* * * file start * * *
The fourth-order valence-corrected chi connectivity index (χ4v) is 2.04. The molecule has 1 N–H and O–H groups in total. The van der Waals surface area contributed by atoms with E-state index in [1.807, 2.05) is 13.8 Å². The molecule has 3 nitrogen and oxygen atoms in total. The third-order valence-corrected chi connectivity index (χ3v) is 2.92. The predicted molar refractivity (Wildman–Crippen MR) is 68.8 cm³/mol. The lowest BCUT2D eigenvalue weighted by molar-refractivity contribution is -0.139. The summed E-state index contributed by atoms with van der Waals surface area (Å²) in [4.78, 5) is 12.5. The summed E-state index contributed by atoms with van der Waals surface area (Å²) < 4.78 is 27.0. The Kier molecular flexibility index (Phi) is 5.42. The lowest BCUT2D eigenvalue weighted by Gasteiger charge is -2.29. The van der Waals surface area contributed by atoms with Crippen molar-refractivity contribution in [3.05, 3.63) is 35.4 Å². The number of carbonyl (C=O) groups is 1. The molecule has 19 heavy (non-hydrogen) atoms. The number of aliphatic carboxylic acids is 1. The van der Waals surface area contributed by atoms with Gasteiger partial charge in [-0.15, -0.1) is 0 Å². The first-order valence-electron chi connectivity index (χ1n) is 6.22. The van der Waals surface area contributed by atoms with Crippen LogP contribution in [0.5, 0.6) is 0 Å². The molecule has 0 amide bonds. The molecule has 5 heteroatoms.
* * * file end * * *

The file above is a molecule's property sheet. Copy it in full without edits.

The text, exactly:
The fourth-order valence-corrected chi connectivity index (χ4v) is 2.04. The molecule has 1 N–H and O–H groups in total. The van der Waals surface area contributed by atoms with E-state index in [1.807, 2.05) is 13.8 Å². The molecule has 3 nitrogen and oxygen atoms in total. The third-order valence-corrected chi connectivity index (χ3v) is 2.92. The predicted molar refractivity (Wildman–Crippen MR) is 68.8 cm³/mol. The lowest BCUT2D eigenvalue weighted by molar-refractivity contribution is -0.139. The summed E-state index contributed by atoms with van der Waals surface area (Å²) in [4.78, 5) is 12.5. The summed E-state index contributed by atoms with van der Waals surface area (Å²) < 4.78 is 27.0. The Kier molecular flexibility index (Phi) is 5.42. The lowest BCUT2D eigenvalue weighted by Gasteiger charge is -2.29. The van der Waals surface area contributed by atoms with Crippen molar-refractivity contribution in [3.05, 3.63) is 35.4 Å². The number of carbonyl (C=O) groups is 1. The molecule has 19 heavy (non-hydrogen) atoms. The number of aliphatic carboxylic acids is 1. The van der Waals surface area contributed by atoms with Gasteiger partial charge in [-0.15, -0.1) is 0 Å². The first-order valence-electron chi connectivity index (χ1n) is 6.22. The van der Waals surface area contributed by atoms with Crippen LogP contribution in [0.5, 0.6) is 0 Å². The molecule has 0 amide bonds. The molecule has 5 heteroatoms.